The following story first appeared on xojane.com. I've worked as a housecleaner to supplement my income for over a decade in Manhattan. Over the years I've experienced everything from a celebrity trying to pay me with a bounced check to a woman giving me a microwave she said she no longer needed only to call me a week later and ask for me to bring it back to her. (Which I did, even though it took me an hour to get to her by bus.) When I arrive, I do so with a smile and cleaning supplies, expecting to put in a hard day's work. What I get is often hours of psychological games where clients will do everything they can just to try to save themselves $10 or $20. Sorry, but buying me a cup of coffee does not mean you get an extra two hours of work for free.
National Social Justice Advocate Cornell William Brooks Selected President-CEO of America’s Largest Civil Rights Organization
The NAACP National Board of Directors announced its selection of Attorney Cornell William Brooks to be the Association’s next National President & CEO. He will become the 18th person to oversee operations at the nation’s oldest and largest civil rights organization in its 105-year history. “We are proud to welcome Attorney Cornell William Brooks as our new president and CEO,” said Roslyn M. Brock, Chairman of the NAACP Board of Directors. “Mr. Brooks is a pioneering lawyer and civil rights leader, who brings a wealth of knowledge and experience to the Association. We look forward to leveraging his legal prowess, vision and leadership as we tackle the pressing civil rights issues of the 21st century.”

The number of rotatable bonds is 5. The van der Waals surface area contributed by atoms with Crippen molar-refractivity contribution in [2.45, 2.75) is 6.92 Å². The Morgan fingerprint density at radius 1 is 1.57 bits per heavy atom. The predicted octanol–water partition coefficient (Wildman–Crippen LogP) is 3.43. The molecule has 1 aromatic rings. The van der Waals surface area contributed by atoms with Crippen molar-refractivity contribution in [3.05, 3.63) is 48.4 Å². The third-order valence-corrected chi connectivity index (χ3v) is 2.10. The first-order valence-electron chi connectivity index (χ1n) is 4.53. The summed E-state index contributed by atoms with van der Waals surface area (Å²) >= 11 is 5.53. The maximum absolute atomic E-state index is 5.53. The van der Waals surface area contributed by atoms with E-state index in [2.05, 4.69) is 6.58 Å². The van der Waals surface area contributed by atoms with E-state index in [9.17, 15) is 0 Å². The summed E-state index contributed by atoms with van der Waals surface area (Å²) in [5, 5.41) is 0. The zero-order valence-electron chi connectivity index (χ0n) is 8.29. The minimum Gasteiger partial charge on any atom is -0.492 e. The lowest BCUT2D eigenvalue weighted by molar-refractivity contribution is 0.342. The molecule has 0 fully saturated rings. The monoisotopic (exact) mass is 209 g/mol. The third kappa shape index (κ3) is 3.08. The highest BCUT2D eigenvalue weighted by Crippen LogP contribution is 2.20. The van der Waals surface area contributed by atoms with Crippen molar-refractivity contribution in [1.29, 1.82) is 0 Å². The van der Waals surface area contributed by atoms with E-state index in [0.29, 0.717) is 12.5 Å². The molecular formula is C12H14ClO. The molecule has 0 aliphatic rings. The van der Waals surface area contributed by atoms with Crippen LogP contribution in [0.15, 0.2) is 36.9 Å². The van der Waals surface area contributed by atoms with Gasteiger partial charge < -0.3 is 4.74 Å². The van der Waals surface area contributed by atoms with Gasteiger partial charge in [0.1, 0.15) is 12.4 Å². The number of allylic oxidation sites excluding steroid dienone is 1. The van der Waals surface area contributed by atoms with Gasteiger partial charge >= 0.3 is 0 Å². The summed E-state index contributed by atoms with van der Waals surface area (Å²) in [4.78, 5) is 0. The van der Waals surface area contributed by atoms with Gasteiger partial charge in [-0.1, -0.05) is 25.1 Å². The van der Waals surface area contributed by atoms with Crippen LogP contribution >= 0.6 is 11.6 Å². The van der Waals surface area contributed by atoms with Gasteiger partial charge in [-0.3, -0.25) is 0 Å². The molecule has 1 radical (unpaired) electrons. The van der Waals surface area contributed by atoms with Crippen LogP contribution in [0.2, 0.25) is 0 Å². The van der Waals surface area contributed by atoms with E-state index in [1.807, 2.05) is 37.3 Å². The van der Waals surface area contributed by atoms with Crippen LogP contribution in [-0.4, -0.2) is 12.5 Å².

The study examined the impact of the Kalamazoo Promise Scholarship on high school students’ academic and behavioral outcomes. Depending on how long the student had attended Kalamazoo Public Schools (KPS), the scholarship would cover up to 100 percent of tuition and fees for attending any public college or university in the state of Michigan. The authors hypothesized that the promise of such a scholarship might have an effect on students’ high school outcomes. The study focused on students who attended KPS schools from ninth grade through graduation. The authors compared the differences in academic and behavioral outcomes in high school before and after introduction of the Promise Scholarship for students who would be eligible to receive it (if they were accepted to a public Michigan college or university) and those who would not (because they had not attended school in the district for long enough to qualify).
- Moral Mondays Are Going Back to Raleigh on May 19!
- Federal Judge Rules North Carolina Lawmakers Do Not Have Blanket Immunity; Must Release Secret Communication on Voter Suppression Bill
- NCDOT Releases More Data for Highway, Multi-modal Projects under New Law
- A Better Way to Compensate College Athletes
- First Woman-Owned Business Day a Huge Success
- Juneteenth Tour of the 13th Amendment Ending Slavery Visits Historic Edenton
- The North Carolina Legislative Black Caucus Foundation Announces 2014 Education Scholarship Event Slated for June 6
- The Silent Wars of African American Girls
- NCDOT Introduces the Office of Education Initiatives